While Copts were generally relieved that al-Sisi had removed the Muslim Brotherhood from power, the Church’s support for the regime has also drawn criticism. Wael Eskandar, a political activist and Copt himself, is one of those critics. “The pope is compromising his role as a spiritual leader for administrative gain,” he told Fanack, explaining that the pope refuses to speak out against wrongdoings by the regime.
One example is the pope’s comments on the Maspero demonstrations in October 2011, when 28 Copts were killed in clashes with the army. In two separate interviews, the pope first refrained from calling out the army and later insinuated that the Muslim Brotherhood was responsible for dragging the Copts into the violence.
Besides, when in May 2016, a Christian grandmother was stripped naked and dragged through the streets of Karm village in the southern province of Minya by a Muslim mob, the pope did not voice strong condemnation. Instead, he called for self-restraint and warned against using the incident “to ignite sectarian strife”.
Bishop Makarios of Minya did speak out, saying the police responded inadequately and suggesting that if the assaulted woman had been a Muslim, authorities would have dealt differently with the case. Incidents like these suggest that Tawadros is willing to go a long way in order to stay close to the regime. The best example of the ‘administrative gain’ the pope could be seeking is the new church building law, approved in August 2016.
Church building has been a sensitive issue for decades. Based on legal codes from the 19th and early 20th centuries, building approvals were granted in an arbitrary fashion and were vulnerable to discrimination. The new church building law was intended to end such arbitrary approvals, and is viewed by the Coptic leadership as a step forward. However, rights groups have criticized the law, with the Egyptian Initiative for Personal Rights (EIPR) saying in a statement that the law “reproduces the status quo”.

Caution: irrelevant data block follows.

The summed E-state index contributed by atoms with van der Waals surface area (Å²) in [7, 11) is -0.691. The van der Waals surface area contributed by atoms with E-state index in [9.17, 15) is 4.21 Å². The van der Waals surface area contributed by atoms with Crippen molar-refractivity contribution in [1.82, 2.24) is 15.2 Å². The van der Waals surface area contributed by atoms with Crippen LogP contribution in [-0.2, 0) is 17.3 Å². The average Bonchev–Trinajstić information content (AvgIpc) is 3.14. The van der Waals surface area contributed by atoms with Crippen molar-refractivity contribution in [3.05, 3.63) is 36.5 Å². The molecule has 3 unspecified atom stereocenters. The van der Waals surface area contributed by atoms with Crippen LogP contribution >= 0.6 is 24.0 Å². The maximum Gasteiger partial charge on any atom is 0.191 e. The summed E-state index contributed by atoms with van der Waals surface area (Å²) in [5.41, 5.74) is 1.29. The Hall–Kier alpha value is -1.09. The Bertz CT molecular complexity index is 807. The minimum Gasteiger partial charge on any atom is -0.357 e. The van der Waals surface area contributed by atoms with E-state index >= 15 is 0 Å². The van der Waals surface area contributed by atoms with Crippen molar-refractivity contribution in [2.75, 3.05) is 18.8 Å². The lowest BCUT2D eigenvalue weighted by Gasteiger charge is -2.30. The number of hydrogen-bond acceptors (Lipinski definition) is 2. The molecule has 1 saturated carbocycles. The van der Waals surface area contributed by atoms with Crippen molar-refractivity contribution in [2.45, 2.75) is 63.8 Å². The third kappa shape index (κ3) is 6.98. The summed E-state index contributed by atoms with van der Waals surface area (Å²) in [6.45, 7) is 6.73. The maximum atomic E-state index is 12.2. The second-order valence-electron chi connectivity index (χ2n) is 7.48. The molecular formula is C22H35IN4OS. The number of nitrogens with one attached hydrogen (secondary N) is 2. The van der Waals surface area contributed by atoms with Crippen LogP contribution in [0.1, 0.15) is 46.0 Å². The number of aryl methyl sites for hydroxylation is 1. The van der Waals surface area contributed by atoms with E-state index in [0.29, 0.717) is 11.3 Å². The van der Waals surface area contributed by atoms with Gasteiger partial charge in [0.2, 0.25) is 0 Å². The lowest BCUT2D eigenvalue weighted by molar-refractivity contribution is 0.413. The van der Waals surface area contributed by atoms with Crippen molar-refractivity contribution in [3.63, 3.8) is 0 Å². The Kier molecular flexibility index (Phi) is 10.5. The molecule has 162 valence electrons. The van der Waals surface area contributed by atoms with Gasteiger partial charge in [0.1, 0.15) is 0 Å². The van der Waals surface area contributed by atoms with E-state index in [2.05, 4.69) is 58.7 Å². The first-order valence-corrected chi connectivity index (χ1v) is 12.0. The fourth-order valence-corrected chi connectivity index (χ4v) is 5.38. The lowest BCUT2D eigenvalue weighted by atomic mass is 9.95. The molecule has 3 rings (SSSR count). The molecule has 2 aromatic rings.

According to the EIPR, imposing a law solely on church building, without including other houses of worship, is discriminatory in itself. Moreover, as per the law, the authority over permits for church building and renovation legally falls under the administration and security apparatus. In that sense, what was the problem in the first place, has now been legally codified.
Eskandar calls the pope’s “unconditional” support for the regime “a horrible political bargain”. “It’s giving support without any guarantee of anything in return, effectively disempowering the Copts in Egypt.” To an extent, Eskandar understands the predicament of Copts in Egypt. He believes the Coptic leadership is “stuck” in a fear that dates back to the 1970s, ’80s and ’90s, when a series of Islamist attacks were carried out, and “there was no alternative between Islamists or the regime.” He sees a different Egypt today, however. “It is not binary like that anymore, there are alternatives.” The pope should “fight sectarianism, whatever regime is in power.”